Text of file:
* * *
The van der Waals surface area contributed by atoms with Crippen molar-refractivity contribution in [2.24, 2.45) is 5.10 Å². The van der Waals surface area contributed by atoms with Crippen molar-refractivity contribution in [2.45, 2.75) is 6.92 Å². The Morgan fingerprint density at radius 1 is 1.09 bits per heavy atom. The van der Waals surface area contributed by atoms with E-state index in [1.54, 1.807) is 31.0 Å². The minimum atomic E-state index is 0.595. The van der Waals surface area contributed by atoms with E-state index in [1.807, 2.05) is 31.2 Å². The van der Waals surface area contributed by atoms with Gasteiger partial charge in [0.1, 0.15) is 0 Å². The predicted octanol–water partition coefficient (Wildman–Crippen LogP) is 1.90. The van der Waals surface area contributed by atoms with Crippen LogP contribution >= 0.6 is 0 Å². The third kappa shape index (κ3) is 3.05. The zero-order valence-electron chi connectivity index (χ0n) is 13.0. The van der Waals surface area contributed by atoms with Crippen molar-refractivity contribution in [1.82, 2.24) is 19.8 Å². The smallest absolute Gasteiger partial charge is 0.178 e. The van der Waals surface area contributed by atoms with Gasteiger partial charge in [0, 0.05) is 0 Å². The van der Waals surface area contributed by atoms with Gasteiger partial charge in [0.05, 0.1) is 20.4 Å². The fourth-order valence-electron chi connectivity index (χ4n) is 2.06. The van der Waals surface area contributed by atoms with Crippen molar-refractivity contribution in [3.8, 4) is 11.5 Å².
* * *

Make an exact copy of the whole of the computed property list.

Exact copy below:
The van der Waals surface area contributed by atoms with Crippen molar-refractivity contribution in [2.24, 2.45) is 5.10 Å². The van der Waals surface area contributed by atoms with Crippen molar-refractivity contribution in [2.45, 2.75) is 6.92 Å². The Morgan fingerprint density at radius 1 is 1.09 bits per heavy atom. The van der Waals surface area contributed by atoms with E-state index in [1.54, 1.807) is 31.0 Å². The minimum atomic E-state index is 0.595. The van der Waals surface area contributed by atoms with E-state index in [1.807, 2.05) is 31.2 Å². The van der Waals surface area contributed by atoms with Gasteiger partial charge in [0.1, 0.15) is 0 Å². The predicted octanol–water partition coefficient (Wildman–Crippen LogP) is 1.90. The van der Waals surface area contributed by atoms with Crippen LogP contribution >= 0.6 is 0 Å². The third kappa shape index (κ3) is 3.05. The zero-order valence-electron chi connectivity index (χ0n) is 13.0. The van der Waals surface area contributed by atoms with Crippen molar-refractivity contribution in [1.82, 2.24) is 19.8 Å². The smallest absolute Gasteiger partial charge is 0.178 e. The van der Waals surface area contributed by atoms with Gasteiger partial charge in [0, 0.05) is 0 Å². The van der Waals surface area contributed by atoms with Gasteiger partial charge in [0.05, 0.1) is 20.4 Å². The fourth-order valence-electron chi connectivity index (χ4n) is 2.06. The van der Waals surface area contributed by atoms with Crippen molar-refractivity contribution in [3.8, 4) is 11.5 Å².